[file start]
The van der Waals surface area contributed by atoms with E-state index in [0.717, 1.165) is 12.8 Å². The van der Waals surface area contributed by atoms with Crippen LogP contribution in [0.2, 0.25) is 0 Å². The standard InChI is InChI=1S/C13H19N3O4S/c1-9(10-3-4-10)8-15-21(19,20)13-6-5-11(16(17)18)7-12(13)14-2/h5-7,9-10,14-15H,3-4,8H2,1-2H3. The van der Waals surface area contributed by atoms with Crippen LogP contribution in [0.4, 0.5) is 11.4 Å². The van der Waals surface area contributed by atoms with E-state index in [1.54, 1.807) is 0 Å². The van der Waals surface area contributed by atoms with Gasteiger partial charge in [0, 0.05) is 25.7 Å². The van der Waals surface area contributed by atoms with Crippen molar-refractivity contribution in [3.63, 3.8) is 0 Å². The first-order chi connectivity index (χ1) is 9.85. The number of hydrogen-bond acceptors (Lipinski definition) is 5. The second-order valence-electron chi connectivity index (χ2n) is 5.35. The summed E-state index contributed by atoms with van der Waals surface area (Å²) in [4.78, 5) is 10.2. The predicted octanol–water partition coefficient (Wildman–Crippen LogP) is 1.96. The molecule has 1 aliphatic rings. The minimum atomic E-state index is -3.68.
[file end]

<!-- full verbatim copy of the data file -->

The van der Waals surface area contributed by atoms with E-state index in [0.717, 1.165) is 12.8 Å². The van der Waals surface area contributed by atoms with Crippen LogP contribution in [0.2, 0.25) is 0 Å². The standard InChI is InChI=1S/C13H19N3O4S/c1-9(10-3-4-10)8-15-21(19,20)13-6-5-11(16(17)18)7-12(13)14-2/h5-7,9-10,14-15H,3-4,8H2,1-2H3. The van der Waals surface area contributed by atoms with Crippen LogP contribution in [0.4, 0.5) is 11.4 Å². The van der Waals surface area contributed by atoms with E-state index in [1.54, 1.807) is 0 Å². The van der Waals surface area contributed by atoms with Gasteiger partial charge in [0, 0.05) is 25.7 Å². The van der Waals surface area contributed by atoms with Crippen molar-refractivity contribution in [3.63, 3.8) is 0 Å². The first-order chi connectivity index (χ1) is 9.85. The number of hydrogen-bond acceptors (Lipinski definition) is 5. The second-order valence-electron chi connectivity index (χ2n) is 5.35. The summed E-state index contributed by atoms with van der Waals surface area (Å²) in [4.78, 5) is 10.2. The predicted octanol–water partition coefficient (Wildman–Crippen LogP) is 1.96. The molecule has 1 aliphatic rings. The minimum atomic E-state index is -3.68.